Dec 2020 The Hearing Journal
The original goal of telemedicine was to enable those who live in remote or underserved areas to access adequate medical care and service. The COVID-19 pandemic has greatly expanded the targeted audience of telemedicine. For example, many elderly individuals who need hearing care the most during this pandemic are not willing or able to go to traditional clinics out of fear of infection or hiatus of non-essential care. The movement toward telemedicine has also been accelerated due to its heightened attention, acceptance by the health care providers, expanded reimbursement by insurance companies, and relaxed policies on wearable and over-the-counter medical devices by regulatory agencies.
Now, the key question is: Are technologies good enough to support safe, effective, and satisfactory telemedicine in hearing health care? Here, I argue that the answer is yes for most essential hearing care and service. Let us first examine the audiogram, which measures hearing thresholds as a function of sound frequency from 120 to 8,000 Hz. A good audiogram requires a calibrated audiometer, a quiet test environment such as a sound-treated booth, and an audiologist who knows how to operate the audiometer. Out of nearly 100 online hearing tests or apps, at least three use high-quality and relatively cheap consumer electronics such as iPad and Sennheiser headphones to achieve sufficiently accurate audiograms without any professional intervention at home (e.g., HearX, P.A.R.T., and SHOEBOX). As audiological evaluation moves away from the audiogram to functional speech in noise recognition tests, the need is further diminished for calibrated equipment, a quiet environment, and trained professionals.
Otoscopy and tympanometry are critical to diagnosing a middle ear infection, the most common cause for children to visit hospitals. A smartphone-based test system has produced comparable and slightly better performance in diagnosing middle ear infection than the traditional in-office professional care model. Note that this level of performance was achieved by parents at home with video instructions and machine learning algorithms. Other objective measures such as evoked auditory potentials can likely be reliably obtained using easy-to-use dry electrodes and apps in a home environment soon.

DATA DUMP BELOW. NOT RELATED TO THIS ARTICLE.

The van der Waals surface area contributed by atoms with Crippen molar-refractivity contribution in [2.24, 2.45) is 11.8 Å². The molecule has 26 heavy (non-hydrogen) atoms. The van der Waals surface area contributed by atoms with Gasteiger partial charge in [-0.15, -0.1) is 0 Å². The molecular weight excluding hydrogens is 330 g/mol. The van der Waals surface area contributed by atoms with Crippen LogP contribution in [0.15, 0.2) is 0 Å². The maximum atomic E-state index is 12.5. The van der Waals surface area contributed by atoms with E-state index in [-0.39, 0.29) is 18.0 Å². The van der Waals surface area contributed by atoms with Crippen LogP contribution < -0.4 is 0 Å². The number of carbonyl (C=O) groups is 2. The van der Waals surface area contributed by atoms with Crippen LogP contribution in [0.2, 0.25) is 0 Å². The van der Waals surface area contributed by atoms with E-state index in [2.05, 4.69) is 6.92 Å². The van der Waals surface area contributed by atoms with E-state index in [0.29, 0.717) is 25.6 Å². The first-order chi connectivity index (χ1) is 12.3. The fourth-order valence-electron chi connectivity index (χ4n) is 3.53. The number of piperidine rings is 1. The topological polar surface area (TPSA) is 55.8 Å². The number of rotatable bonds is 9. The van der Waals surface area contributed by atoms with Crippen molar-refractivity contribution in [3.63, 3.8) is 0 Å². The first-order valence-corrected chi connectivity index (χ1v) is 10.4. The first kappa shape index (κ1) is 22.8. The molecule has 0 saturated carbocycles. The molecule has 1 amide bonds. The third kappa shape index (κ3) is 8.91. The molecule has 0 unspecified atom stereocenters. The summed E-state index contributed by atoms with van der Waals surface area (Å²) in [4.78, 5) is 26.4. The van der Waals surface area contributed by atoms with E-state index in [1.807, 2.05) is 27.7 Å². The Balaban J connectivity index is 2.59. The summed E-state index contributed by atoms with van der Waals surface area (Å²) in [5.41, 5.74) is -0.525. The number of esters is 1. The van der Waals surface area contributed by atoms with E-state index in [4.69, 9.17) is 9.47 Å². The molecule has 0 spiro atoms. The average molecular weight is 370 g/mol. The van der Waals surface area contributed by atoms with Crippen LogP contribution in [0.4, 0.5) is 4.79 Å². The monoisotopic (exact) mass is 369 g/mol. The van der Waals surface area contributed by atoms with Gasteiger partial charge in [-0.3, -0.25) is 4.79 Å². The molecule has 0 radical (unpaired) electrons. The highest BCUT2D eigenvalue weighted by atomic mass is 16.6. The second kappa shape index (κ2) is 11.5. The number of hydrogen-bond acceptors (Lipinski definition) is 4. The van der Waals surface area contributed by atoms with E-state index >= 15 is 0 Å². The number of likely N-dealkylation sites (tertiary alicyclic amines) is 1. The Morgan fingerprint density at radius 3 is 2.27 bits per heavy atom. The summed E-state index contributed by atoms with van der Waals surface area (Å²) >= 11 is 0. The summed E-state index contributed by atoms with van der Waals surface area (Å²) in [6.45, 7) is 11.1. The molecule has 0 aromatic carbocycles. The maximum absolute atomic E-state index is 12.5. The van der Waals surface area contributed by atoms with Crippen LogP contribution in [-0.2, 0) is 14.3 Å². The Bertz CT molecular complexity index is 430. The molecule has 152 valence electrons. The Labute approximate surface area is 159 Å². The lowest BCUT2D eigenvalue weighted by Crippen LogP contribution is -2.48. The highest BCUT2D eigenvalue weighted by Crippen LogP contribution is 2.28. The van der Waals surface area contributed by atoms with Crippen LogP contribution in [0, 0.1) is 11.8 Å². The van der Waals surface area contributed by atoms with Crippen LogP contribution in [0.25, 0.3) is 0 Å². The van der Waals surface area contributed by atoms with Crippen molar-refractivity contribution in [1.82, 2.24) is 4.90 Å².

Remote-fitting hearing aids or cochlear implants (CIs) have been researched in the last twenty years but did not gain much traction until COVID-19. A low-hanging fruit is for patients to get their devices initially fitted by a professional in the clinic and then receive subsequent care remotely using wired or wireless connection to the devices with teleconferencing consultation from the professional. Most hearing aid and CI manufacturers have built sophisticated in-situ microphones, telemetry circuits, and data-logging capabilities to allow remote device monitoring and adjustment, if necessary, for optimal performance.
In the near future, artificial intelligence will automatically fit the hearing aids and CIs for most patients, potentially eliminating even the need for a first-time face-to-face appointment. In fact, auto-fitting a CI may have results similar to that obtained by an average clinician. Successful, widespread application of auto-fitting will liberate clinicians and allow them to focus on complicated and difficult cases while broadening the scope of the traditional hearing care to include patients with autism and dementia.
If there is a silver lining from COVID-19, then it is telemedicine. I believe that telemedicine for hearing loss is not only here to stay, but also its advanced version, or automated care, is coming to provide safe, effective, and satisfactory performance and services for many people with hearing loss across the globe